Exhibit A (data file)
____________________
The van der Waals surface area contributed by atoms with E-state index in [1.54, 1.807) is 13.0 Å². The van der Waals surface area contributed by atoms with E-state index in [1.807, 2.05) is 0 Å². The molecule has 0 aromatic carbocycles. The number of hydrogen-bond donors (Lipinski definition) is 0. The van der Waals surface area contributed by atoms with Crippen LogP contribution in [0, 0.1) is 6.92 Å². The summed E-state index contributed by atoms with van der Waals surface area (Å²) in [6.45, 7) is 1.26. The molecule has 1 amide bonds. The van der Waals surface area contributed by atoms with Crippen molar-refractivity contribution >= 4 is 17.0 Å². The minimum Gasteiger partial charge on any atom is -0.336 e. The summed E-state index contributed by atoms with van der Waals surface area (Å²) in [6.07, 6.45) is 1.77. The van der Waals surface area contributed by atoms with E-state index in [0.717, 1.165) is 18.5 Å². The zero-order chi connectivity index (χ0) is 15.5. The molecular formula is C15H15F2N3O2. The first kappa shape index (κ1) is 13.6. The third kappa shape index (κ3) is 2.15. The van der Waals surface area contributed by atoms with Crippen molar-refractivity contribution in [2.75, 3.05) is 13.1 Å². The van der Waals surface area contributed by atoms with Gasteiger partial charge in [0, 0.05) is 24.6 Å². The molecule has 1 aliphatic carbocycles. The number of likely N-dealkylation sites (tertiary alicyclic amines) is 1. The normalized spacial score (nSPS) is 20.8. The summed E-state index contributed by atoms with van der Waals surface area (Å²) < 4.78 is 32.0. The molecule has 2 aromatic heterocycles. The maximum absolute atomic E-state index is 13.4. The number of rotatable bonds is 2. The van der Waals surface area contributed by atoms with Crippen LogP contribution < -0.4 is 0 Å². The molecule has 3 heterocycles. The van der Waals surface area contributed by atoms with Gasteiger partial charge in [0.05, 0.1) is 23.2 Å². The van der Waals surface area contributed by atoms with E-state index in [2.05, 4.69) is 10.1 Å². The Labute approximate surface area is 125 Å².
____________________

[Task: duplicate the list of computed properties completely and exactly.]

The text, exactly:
The van der Waals surface area contributed by atoms with E-state index in [1.54, 1.807) is 13.0 Å². The van der Waals surface area contributed by atoms with E-state index in [1.807, 2.05) is 0 Å². The molecule has 0 aromatic carbocycles. The number of hydrogen-bond donors (Lipinski definition) is 0. The van der Waals surface area contributed by atoms with Crippen LogP contribution in [0, 0.1) is 6.92 Å². The summed E-state index contributed by atoms with van der Waals surface area (Å²) in [6.45, 7) is 1.26. The molecule has 1 amide bonds. The van der Waals surface area contributed by atoms with Crippen molar-refractivity contribution >= 4 is 17.0 Å². The minimum Gasteiger partial charge on any atom is -0.336 e. The summed E-state index contributed by atoms with van der Waals surface area (Å²) in [6.07, 6.45) is 1.77. The van der Waals surface area contributed by atoms with E-state index in [0.717, 1.165) is 18.5 Å². The zero-order chi connectivity index (χ0) is 15.5. The molecular formula is C15H15F2N3O2. The first kappa shape index (κ1) is 13.6. The third kappa shape index (κ3) is 2.15. The van der Waals surface area contributed by atoms with Crippen molar-refractivity contribution in [2.75, 3.05) is 13.1 Å². The van der Waals surface area contributed by atoms with Gasteiger partial charge in [0, 0.05) is 24.6 Å². The molecule has 1 aliphatic carbocycles. The number of likely N-dealkylation sites (tertiary alicyclic amines) is 1. The normalized spacial score (nSPS) is 20.8. The summed E-state index contributed by atoms with van der Waals surface area (Å²) < 4.78 is 32.0. The molecule has 2 aromatic heterocycles. The maximum absolute atomic E-state index is 13.4. The number of rotatable bonds is 2. The van der Waals surface area contributed by atoms with Crippen LogP contribution < -0.4 is 0 Å². The molecule has 3 heterocycles. The van der Waals surface area contributed by atoms with Gasteiger partial charge in [0.05, 0.1) is 23.2 Å². The van der Waals surface area contributed by atoms with E-state index in [2.05, 4.69) is 10.1 Å². The Labute approximate surface area is 125 Å².